Lesson Introduction

Overview of the Agriculture, Food, and Natural Resources Career Cluster

AFNR Career Cluster logo
The Agriculture, Food, and Natural Resources (AFNR) Career Cluster focuses on the essential elements of life—food, water, land, and air. This career cluster includes a diverse spectrum of occupations, ranging from farmer, rancher, and veterinarian to geologist, land conservationist, and florist.

Courses in the AFNR Career Cluster are designed to prepare learners for careers in the planning, production, processing, marketing, distribution, financing, and development of agricultural commodities, services, and natural resources, including food, fiber, wood products, water, minerals, and petroleum.

While federal and state laws define "agriculture" broadly, the AFNR Career Cluster is even broader than the definition used in state and federal laws; it includes non-traditional agricultural occupations like wind energy, solar energy, and oil and gas production.

Career Pathways


Career options within the AFNR Career Cluster are plentiful. There are seven career pathways within this cluster, each with a variety of jobs and occupations.

  • Agribusiness Systems
  • Animal Systems
  • Environmental Service Systems
  • Food Products and Processing Systems
  • Natural Resources Systems
  • Plant Systems
  • Power, Structural, and Technical Systems

Teacher Resources

While we defined “agriculture” earlier in this course, refer to the Federal Definition of Agriculture and the Texas Labor Code Definition of Agriculture to refresh your memory.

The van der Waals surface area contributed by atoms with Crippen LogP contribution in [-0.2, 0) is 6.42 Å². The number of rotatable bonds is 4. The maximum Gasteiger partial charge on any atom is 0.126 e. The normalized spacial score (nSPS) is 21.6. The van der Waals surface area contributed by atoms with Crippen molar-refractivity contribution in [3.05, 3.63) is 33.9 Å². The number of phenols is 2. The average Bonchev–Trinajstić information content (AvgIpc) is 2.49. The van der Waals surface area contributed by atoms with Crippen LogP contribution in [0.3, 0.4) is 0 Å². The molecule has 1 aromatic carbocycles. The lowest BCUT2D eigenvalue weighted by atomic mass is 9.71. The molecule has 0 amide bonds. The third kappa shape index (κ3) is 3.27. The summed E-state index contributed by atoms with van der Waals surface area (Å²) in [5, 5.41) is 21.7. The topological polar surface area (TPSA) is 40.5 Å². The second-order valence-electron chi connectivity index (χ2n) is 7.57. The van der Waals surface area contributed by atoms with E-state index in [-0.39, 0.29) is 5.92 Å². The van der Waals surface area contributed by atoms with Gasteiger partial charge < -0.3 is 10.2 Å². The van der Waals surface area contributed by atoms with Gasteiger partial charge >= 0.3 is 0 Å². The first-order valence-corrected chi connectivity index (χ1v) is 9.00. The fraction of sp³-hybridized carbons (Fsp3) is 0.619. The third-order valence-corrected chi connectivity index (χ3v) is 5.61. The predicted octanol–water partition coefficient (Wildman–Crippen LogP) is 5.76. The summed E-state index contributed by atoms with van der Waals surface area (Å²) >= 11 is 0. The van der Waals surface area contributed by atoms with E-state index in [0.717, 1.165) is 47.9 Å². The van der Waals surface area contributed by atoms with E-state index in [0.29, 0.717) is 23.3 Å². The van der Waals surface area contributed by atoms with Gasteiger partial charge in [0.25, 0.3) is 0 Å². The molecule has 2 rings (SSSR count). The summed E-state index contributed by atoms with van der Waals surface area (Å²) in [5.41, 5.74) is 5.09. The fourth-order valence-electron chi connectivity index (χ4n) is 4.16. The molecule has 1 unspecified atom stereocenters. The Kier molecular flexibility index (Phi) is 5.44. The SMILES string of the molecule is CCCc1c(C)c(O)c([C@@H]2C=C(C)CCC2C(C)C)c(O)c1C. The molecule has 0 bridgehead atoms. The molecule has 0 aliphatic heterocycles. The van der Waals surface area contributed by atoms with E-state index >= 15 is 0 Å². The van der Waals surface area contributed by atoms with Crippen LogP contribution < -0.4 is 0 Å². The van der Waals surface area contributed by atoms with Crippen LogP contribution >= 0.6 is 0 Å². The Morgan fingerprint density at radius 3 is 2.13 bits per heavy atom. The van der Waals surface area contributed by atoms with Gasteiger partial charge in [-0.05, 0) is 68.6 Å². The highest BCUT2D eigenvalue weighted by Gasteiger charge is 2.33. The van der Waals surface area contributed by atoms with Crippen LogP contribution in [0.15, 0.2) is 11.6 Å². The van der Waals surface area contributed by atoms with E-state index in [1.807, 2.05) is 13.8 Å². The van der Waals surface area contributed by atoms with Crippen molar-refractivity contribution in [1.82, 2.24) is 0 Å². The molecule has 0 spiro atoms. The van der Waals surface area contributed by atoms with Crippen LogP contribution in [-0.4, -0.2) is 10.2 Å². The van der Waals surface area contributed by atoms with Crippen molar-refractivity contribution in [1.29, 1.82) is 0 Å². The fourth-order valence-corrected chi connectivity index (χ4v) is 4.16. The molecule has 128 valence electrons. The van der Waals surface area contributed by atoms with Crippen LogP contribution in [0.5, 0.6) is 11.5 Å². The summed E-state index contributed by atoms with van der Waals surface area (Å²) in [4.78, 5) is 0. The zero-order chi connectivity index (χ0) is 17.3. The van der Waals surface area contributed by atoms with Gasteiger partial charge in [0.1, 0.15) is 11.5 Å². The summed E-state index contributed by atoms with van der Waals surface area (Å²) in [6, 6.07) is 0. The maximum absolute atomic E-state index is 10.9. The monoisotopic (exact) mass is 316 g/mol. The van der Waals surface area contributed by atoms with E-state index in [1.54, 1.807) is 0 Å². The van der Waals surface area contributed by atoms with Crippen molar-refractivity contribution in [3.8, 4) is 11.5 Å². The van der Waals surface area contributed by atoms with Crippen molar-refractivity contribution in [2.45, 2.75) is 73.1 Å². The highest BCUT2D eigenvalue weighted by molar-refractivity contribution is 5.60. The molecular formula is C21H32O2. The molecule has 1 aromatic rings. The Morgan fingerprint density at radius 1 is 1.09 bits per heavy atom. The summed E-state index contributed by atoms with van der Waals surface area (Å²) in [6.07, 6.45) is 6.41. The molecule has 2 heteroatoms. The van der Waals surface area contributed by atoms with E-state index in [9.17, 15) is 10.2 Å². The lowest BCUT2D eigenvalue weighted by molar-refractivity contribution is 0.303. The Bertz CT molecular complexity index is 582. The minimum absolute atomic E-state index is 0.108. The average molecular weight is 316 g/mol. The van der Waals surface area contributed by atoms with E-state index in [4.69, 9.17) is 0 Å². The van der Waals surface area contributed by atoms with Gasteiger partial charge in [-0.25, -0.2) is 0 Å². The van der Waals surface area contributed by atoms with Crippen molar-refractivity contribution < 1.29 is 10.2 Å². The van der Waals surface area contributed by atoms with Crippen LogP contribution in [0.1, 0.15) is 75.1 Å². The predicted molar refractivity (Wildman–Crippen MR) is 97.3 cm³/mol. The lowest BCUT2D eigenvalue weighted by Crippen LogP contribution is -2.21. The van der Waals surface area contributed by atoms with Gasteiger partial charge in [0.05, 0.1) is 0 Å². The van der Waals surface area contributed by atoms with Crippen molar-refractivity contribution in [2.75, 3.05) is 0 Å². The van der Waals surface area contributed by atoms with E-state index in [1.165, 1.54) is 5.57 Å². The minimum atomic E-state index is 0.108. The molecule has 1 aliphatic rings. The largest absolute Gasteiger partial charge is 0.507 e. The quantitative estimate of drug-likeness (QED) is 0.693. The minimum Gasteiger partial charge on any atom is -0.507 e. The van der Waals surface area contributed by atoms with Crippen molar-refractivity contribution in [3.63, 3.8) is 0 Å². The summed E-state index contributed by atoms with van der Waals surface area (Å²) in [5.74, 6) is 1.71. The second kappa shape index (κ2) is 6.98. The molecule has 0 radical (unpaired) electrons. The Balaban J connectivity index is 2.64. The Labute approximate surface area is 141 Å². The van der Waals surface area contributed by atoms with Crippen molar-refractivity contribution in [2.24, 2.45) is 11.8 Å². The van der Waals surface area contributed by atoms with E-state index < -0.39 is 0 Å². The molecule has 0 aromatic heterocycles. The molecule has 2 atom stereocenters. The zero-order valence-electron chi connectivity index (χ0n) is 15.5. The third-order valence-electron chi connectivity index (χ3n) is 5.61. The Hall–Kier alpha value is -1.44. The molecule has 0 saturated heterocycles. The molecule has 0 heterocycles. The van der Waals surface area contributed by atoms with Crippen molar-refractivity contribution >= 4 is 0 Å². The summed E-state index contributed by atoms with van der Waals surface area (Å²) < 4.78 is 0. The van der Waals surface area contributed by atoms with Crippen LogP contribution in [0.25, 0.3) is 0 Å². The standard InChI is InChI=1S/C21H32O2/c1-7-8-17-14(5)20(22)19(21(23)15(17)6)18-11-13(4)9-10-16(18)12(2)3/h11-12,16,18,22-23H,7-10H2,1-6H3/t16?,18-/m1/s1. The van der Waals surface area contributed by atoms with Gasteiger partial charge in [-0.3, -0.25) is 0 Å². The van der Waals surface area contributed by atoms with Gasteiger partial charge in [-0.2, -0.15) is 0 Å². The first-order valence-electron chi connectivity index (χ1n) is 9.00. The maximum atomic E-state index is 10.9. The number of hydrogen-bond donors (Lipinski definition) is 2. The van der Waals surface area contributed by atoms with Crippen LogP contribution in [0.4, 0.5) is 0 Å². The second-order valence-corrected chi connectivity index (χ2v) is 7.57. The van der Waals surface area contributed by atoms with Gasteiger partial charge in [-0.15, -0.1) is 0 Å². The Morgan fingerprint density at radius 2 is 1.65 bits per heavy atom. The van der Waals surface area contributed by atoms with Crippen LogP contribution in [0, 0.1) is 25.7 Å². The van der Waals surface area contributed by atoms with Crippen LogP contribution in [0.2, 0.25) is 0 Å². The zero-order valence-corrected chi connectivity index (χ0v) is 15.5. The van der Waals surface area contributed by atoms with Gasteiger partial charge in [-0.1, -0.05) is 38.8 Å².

To help students learn more about careers in AFNR, download and distribute the Agriculture, Food, and Natural Resources College and Career Planning Guide.

WBL Experiences

The Practicum in AFNR course is the only practicum course for the AFNR Career Cluster. Be sure to review the related TEKS before you create the outline of training.

Some AFNR occupations, like golf course maintenance, aquaculture, and exotic animal care, have no corresponding TEKS. In these cases, you will need to work with the training sponsor to write appropriate learning objectives.

Supervised Agricultural Experiences (SAEs)

A student working in a greenhouse
Experiential learning is an essential component of all AFNR courses. Supervised agricultural experiences (SAEs) provide experiential learning activities that connect school-based learning to real-world situations through hands-on, real-life agricultural career preparation experiences that are tied to agricultural science curriculum, student aptitudes and interests, and career and educational goals, as well as to the agricultural industry. All students enrolled in the AFNR practicum are required to participate in an SAE.

SAEs take place outside of scheduled class time and require students to invest personal resources (e.g., time and/or money) to complete a documented project related to AFNR curriculum. A teacher supervises and evaluates the student as part of the course and/or of a Future Farmers of America (FFA) experience. To learn more about supervising SAEs, contact the Texas Education Agency State CTE Coordinator for AFNR, the Educational Excellence career cluster specialist for AFNR, or the Texas FFA.